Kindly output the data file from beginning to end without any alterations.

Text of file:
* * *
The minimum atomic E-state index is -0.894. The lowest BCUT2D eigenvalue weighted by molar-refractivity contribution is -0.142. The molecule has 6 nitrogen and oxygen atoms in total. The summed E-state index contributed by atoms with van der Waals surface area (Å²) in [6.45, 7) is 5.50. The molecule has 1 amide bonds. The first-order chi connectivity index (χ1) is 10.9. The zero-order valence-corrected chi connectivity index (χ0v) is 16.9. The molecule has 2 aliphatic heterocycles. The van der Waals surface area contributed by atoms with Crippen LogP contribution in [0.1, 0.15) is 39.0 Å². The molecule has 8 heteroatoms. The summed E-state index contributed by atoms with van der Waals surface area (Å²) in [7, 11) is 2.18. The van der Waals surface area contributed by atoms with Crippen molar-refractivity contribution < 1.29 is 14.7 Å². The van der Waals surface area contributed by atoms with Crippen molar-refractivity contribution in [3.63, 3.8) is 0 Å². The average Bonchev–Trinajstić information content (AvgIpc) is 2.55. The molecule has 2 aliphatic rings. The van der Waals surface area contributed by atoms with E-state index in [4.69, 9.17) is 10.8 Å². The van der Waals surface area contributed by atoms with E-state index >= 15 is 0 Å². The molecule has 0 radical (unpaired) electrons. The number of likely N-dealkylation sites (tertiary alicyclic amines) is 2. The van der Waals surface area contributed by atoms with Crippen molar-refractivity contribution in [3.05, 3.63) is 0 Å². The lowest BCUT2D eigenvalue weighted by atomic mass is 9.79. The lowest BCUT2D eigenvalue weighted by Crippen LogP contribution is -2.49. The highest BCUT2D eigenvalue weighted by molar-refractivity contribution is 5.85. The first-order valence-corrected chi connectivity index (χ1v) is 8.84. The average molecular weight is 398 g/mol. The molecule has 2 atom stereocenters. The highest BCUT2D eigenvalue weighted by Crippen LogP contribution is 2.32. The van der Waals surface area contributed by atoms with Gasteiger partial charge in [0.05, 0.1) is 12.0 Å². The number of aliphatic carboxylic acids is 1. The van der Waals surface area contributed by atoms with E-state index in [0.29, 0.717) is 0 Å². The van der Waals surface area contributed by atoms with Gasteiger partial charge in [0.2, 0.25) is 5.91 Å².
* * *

The minimum atomic E-state index is -0.894. The lowest BCUT2D eigenvalue weighted by molar-refractivity contribution is -0.142. The molecule has 6 nitrogen and oxygen atoms in total. The summed E-state index contributed by atoms with van der Waals surface area (Å²) in [6.45, 7) is 5.50. The molecule has 1 amide bonds. The first-order chi connectivity index (χ1) is 10.9. The zero-order valence-corrected chi connectivity index (χ0v) is 16.9. The molecule has 2 aliphatic heterocycles. The van der Waals surface area contributed by atoms with Crippen LogP contribution in [0.1, 0.15) is 39.0 Å². The molecule has 8 heteroatoms. The summed E-state index contributed by atoms with van der Waals surface area (Å²) in [7, 11) is 2.18. The van der Waals surface area contributed by atoms with Crippen molar-refractivity contribution < 1.29 is 14.7 Å². The van der Waals surface area contributed by atoms with Crippen molar-refractivity contribution in [3.63, 3.8) is 0 Å². The average Bonchev–Trinajstić information content (AvgIpc) is 2.55. The molecule has 2 aliphatic rings. The van der Waals surface area contributed by atoms with E-state index in [4.69, 9.17) is 10.8 Å². The van der Waals surface area contributed by atoms with E-state index >= 15 is 0 Å². The molecule has 0 radical (unpaired) electrons. The number of likely N-dealkylation sites (tertiary alicyclic amines) is 2. The van der Waals surface area contributed by atoms with Crippen molar-refractivity contribution in [3.05, 3.63) is 0 Å². The lowest BCUT2D eigenvalue weighted by atomic mass is 9.79. The lowest BCUT2D eigenvalue weighted by Crippen LogP contribution is -2.49. The highest BCUT2D eigenvalue weighted by molar-refractivity contribution is 5.85. The first-order valence-corrected chi connectivity index (χ1v) is 8.84. The average molecular weight is 398 g/mol. The molecule has 2 atom stereocenters. The highest BCUT2D eigenvalue weighted by Crippen LogP contribution is 2.32. The van der Waals surface area contributed by atoms with Gasteiger partial charge in [0.05, 0.1) is 12.0 Å². The number of aliphatic carboxylic acids is 1. The van der Waals surface area contributed by atoms with E-state index in [0.29, 0.717) is 0 Å². The van der Waals surface area contributed by atoms with Gasteiger partial charge in [0.2, 0.25) is 5.91 Å².